Japan’s Chikyoren seeks out alternative asset managers

While the $217bn public pension fund, which has to date invested $162m in overseas infrastructure, focuses on core strategies, it is also eyeing core-plus opportunities.

Japan’s Pension Fund Association for Local Government Officials, known locally as Chikyoren, has issued a request for proposals in a search for infrastructure, real estate, private equity and private debt asset managers, in Japan and overseas.

Chikyoren kick-started its infrastructure programme in June 2016, alongside its real estate strategy. While the public pension fund prefers investing in core infrastructure, it is also considering a core-plus strategy, a senior investment analyst told Infrastructure Investor.

According to the RFP, the pension fund is looking to invest in domestic and global infrastructure with asset managers, who have at least 100 billion yen ($885 million; €762 million) in AUM.

Further details regarding the selection process and returns expectations were not disclosed. There is no set deadline for submission of proposals nor a pre-determined commitment size for each mandate. Chikyoren’s manager registration system operates on a rolling basis, similar to that of its larger peer, the Government Pension Investment Fund of Japan, which accepts proposals all year round and makes investment decisions accordingly.

Between June 2016 and March 2018, Chikyoren invested a total of 18.3 billion yen through four overseas infrastructure mandates, according to its latest annual report. These include a 3.4 billion-yen commitment to Mitsubishi UFJ Trust Bank targeting European regulated assets, which had delivered an annualised return of 4.96 percent in the previous fiscal year beginning in April 2017 and ending this March.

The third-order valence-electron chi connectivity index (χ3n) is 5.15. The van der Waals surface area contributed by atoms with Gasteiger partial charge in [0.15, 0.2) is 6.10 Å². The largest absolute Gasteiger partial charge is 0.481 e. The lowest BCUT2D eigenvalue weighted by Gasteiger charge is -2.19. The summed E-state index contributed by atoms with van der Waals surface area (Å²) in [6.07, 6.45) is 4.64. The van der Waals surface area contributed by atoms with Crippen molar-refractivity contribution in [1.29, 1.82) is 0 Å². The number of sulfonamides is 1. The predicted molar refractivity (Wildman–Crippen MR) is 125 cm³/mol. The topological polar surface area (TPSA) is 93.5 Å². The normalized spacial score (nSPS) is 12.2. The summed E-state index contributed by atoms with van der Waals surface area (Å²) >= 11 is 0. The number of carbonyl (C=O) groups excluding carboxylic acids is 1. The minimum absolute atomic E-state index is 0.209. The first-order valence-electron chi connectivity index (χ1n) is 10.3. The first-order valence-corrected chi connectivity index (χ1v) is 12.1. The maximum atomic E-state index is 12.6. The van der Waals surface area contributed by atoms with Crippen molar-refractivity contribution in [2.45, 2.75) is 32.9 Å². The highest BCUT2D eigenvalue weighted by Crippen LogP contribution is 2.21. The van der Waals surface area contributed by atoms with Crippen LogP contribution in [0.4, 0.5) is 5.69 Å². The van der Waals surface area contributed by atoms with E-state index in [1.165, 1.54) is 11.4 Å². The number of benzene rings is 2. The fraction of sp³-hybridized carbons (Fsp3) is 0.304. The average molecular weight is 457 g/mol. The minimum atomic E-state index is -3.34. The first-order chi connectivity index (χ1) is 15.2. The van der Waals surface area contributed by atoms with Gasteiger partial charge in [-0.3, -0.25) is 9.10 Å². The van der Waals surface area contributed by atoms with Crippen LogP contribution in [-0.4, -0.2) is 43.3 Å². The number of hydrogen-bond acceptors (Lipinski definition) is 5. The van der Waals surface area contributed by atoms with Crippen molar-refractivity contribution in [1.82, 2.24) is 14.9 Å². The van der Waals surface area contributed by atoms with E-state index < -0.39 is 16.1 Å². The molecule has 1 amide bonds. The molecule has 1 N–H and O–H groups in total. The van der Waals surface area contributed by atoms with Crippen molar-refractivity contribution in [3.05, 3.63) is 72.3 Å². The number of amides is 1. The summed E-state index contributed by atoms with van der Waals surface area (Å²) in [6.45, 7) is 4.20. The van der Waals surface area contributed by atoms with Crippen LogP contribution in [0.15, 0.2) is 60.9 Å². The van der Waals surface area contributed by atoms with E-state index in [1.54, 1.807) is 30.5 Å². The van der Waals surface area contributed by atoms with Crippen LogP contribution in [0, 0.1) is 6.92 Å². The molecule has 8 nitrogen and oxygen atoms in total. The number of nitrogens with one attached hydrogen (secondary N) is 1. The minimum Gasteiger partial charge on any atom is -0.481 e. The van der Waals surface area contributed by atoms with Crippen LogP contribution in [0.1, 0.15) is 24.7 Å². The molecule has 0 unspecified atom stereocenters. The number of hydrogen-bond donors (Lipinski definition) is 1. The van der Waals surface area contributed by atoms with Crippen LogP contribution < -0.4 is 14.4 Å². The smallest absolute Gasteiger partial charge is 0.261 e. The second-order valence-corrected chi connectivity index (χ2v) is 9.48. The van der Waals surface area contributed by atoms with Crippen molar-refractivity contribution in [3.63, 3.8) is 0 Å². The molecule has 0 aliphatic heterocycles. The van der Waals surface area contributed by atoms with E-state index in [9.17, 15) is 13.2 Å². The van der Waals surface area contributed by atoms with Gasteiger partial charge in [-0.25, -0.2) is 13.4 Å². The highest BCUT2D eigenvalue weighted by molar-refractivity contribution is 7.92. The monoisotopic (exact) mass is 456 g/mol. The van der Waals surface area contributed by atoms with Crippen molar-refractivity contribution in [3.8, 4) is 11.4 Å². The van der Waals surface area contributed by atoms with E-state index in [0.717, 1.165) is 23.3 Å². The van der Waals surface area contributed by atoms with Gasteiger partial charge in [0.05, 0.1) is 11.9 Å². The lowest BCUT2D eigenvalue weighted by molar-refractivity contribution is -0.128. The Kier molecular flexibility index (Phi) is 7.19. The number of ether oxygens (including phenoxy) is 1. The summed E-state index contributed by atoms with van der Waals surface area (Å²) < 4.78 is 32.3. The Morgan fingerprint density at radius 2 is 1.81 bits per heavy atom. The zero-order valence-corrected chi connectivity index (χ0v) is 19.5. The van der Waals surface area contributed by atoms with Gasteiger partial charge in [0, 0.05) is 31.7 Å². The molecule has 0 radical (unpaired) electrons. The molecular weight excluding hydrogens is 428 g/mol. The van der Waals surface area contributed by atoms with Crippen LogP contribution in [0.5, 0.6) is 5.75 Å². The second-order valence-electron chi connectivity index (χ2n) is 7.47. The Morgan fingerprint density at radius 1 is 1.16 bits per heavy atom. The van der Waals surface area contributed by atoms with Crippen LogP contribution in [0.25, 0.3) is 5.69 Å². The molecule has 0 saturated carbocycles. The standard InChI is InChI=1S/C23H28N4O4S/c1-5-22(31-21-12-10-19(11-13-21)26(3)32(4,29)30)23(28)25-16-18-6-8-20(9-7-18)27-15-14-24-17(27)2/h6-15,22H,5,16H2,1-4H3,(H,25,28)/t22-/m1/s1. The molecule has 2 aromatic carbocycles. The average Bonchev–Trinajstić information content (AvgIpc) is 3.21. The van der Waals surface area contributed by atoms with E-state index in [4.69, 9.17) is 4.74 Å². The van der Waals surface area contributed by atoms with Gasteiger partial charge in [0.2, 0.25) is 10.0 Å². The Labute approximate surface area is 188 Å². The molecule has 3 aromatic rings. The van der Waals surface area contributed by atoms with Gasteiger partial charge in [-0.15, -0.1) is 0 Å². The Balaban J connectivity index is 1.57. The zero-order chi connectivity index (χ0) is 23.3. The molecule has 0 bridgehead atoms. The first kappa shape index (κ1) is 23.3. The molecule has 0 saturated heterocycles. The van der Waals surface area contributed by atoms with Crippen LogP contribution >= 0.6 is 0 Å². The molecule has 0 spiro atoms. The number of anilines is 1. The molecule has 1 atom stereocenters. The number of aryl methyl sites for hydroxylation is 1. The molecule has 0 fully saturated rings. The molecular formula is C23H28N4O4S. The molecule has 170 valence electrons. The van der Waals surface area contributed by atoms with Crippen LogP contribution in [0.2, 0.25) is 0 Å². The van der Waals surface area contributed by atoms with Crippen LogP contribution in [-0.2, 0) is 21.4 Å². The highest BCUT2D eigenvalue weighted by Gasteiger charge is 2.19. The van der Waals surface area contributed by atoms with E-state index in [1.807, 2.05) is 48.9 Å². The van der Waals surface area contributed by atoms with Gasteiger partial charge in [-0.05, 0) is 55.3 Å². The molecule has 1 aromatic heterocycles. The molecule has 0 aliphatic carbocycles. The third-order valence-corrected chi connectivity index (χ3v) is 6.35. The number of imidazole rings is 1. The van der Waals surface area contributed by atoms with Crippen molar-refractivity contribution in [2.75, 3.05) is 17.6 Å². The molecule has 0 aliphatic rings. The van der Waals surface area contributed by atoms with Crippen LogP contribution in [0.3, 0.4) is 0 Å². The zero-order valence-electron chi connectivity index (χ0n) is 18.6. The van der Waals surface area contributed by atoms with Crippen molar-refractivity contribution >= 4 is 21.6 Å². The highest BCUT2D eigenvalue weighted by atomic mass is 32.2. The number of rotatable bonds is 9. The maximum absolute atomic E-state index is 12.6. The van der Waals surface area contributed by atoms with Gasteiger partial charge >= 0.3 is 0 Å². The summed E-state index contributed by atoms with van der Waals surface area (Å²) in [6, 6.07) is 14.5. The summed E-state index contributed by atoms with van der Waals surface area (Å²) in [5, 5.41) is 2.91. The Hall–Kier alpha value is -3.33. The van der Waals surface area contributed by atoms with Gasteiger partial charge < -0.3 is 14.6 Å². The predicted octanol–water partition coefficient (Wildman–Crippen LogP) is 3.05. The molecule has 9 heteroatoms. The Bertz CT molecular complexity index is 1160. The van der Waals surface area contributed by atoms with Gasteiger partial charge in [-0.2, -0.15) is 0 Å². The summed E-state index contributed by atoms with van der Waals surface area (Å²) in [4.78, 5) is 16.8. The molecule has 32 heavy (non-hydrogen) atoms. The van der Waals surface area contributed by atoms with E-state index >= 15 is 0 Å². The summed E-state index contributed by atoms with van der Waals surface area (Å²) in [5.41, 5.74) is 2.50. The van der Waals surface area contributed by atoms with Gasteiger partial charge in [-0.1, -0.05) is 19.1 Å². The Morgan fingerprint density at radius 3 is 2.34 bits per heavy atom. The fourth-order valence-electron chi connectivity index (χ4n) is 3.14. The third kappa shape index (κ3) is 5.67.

The 3.5 billion-yen mandate with JPMorgan Asset Management to invest in core infrastructure in OECD countries delivered an annualised 10.27 percent return, while a 1.5 billion-yen investment with Tokio Marine Asset Management targeting Australian assets, had generated a negative return of 1.42 percent between July 2017 and March.

The largest mandate of 9.9 billion yen landed with Mizuho Global Alternative Investments to invest in infrastructure debt globally. That had delivered a return of 0.77 percent during the last fiscal year.

In May, Chikyoren appointed Mitsubishi Corporation Asset Management to pursue infrastructure opportunities domestically.

Apart from infrastructure, the public pension has also awarded five real estate mandates for overseas and domestic investments and two domestic private equity mandates over the past two years.

This latest RFP marks the first mandate dedicated to private debt. It is understood that Chikyoren has gained exposure to illiquid credit via real estate debt and infrastructure debt investments and it is now looking for private corporate debt opportunities in the US and Europe.

Chikyoren, which is known as one of Japan’s “Big Four” public pension funds and the second largest after the $1.4 trillion GPIF, is the first among public pensions to issue an RFP for alternative investments in a bid to diversify its portfolio from a long-term investment perspective.

Its current exposure to alternatives stands at 0.4 percent, while the maximum allocation for alternatives is set at 5 percent of its total assets – representing around 1.2 trillion yen of its 23 trillion yen in total assets under management, as of this March.

Additional reporting by Adalla Kim.